There’s plenty more at stake if the Doha Round of trade talks fail, writes Tim Wilson.
THE Cairns Group — which represents 18 of the world’s largest agricultural economies — met in Cairns last week to discuss the ailing state of the Doha Round of negotiations in the World Trade Organisation. The aim was to provide impetus to restart talks following their indefinite suspension in late July.
The group’s message is clear: it does not want the round to fail. Free trade brings wealth creation and provides the most powerful force for economies to develop and meet the material needs and expectations of the poorest. The five-year anniversary of the September 11 terrorist attacks should help refocus the developed and developing world on the benefits of free markets and our ailing commitment to one of its pillars, free trade.
On September 11, planes flew into the symbols of America’s success. American 77 flew into the Pentagon, a building that represents America’s military strength. The precise destination of the doomed United 93 remains unknown, but it was almost certainly heading for symbols of America’s mature democracy, the Capitol building or the White House. When flights United 175 and American 11 flew into the World Trade Centre, they were attacking the symbols of the United States’ economic wealth, a wealth built on the foundations of free markets and a wealth enjoyed by other free-market economies, notably allies of the US.
Al-Qaeda wants Islamists to gain control of the levers of government, like the mullahs of Iran, the Taliban of Afghanistan and the Hamas of the Palestinian Authority. Their aim is to impose their will on people, resorting to the legitimate use of force that government provides. Free markets remain an anathema to this agenda. Free markets represent the empowerment of the individual against the excesses of government power. They stand for voluntary exchange over coercion. They provide the material abundance government cannot provide.
Meeting people’s material needs can be achieved either by a central authority or by encouraging individuals to take responsibility through the marketplace.
Through central direction, government becomes responsible for meeting the material needs of people and, in the process, must gain control over our lives to ensure that outcome. Where it needs to, it can rely on the legitimate use of force to impose its will.
Free markets keep checks on the excesses of government regulation. Where government becomes too large, it discourages the flow of investment capital necessary for economic development. In the process, it undermines the capacity for it to meet the needs of the population.
Free markets ensure a free media that can remain critical of the excesses of government authority. The absence of a free market places the media in the hands of government that can use and abuse its authority to impress its ideas on people. Communist dictator Joseph Stalin once famously said: “Ideas are more powerful than guns, we would not let our enemies have guns, why should we let them have ideas?”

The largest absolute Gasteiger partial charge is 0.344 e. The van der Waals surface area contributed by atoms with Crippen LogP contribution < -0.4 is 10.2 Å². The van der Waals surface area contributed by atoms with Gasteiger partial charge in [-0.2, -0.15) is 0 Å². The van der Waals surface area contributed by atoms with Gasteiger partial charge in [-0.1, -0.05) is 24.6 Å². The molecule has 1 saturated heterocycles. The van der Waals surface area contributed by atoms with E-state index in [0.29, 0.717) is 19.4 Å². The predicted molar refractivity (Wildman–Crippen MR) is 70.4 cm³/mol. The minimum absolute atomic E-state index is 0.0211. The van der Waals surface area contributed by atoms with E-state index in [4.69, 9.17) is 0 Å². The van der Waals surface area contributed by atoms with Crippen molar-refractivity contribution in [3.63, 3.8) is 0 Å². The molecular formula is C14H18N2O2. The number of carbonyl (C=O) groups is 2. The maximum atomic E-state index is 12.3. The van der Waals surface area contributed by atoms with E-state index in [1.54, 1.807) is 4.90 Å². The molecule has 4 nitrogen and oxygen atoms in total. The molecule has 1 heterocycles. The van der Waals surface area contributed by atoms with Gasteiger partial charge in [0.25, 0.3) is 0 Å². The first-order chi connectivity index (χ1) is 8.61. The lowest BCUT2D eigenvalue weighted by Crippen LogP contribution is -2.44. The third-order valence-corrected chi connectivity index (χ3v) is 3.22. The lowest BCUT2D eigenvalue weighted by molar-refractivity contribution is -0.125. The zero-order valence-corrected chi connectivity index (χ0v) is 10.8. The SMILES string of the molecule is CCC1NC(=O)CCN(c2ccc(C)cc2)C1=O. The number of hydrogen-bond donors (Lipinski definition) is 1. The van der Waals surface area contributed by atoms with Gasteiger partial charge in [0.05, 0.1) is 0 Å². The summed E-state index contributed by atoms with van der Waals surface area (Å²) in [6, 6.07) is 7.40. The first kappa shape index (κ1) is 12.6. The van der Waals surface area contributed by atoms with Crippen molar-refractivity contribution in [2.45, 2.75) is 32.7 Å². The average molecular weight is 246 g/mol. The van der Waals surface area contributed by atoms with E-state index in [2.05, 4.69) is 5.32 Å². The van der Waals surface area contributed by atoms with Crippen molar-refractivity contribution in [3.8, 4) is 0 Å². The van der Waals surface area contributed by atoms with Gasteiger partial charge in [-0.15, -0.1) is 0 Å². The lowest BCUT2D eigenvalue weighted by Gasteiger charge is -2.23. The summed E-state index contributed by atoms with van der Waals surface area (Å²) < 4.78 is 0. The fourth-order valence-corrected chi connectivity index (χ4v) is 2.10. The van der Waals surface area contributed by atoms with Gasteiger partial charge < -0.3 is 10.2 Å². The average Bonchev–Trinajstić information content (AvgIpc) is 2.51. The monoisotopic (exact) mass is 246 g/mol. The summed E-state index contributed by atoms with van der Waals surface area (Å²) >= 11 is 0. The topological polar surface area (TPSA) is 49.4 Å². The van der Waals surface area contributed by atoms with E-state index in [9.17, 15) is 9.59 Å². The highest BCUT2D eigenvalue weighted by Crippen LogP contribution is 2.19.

The spirit of Stalin’s quote is representative of the challenge that oppressive governments now face in trying to control our thinking. We now live in an age of super-empowered individuals where the internet has provided each person with the opportunity to produce websites and blogs that can command the readership of newspapers.
The tragedy is the licence it also gives to terrorists and their sympathisers. It is little wonder that oppressive governments are working hard to limit the reach of the internet because of its capacity to empower individuals and expose them to new ideas outside the government-sponsored line.
Free markets are the foundation of the wealth and decadence terrorists so despise. Our wealth and success embarrasses them and the false hope they promote through religious servitude. Perhaps, most importantly, free trade promotes peace. In the past, countries have gone to war to accumulate resources and land. Free trade enables goods, services, skills and technology to be acquired through voluntary means, undermining the justification for conflict.
When al-Qaeda and its sympathisers gain control of government, they can abuse the legitimate use of violence and authority that comes with it. Iran and Afghanistan provide ample evidence of how it will be used. Mistreatment, torture and execution through the judgement of moral police will follow.
The victims will be the same as all the victims of the abuse of government power, those most vulnerable, including ethnic and religious minorities, women and homosexuals. Free markets promote wealth creation and empowerment of the individual and that undermines these excesses. Yet July’s suspension of WTO talks shows how little we understand of the benefits of free markets for building and maintaining social and political freedom. The fate of millions of the world’s poor lies dormant while trade ministers debate how the round can be saved to help enrich their countries.
The anniversary of September 11 should remind us there is more at stake than just poverty eradication. If we want to live in a world that stays on the offensive against terrorism, it is time we got the Doha Round back on track.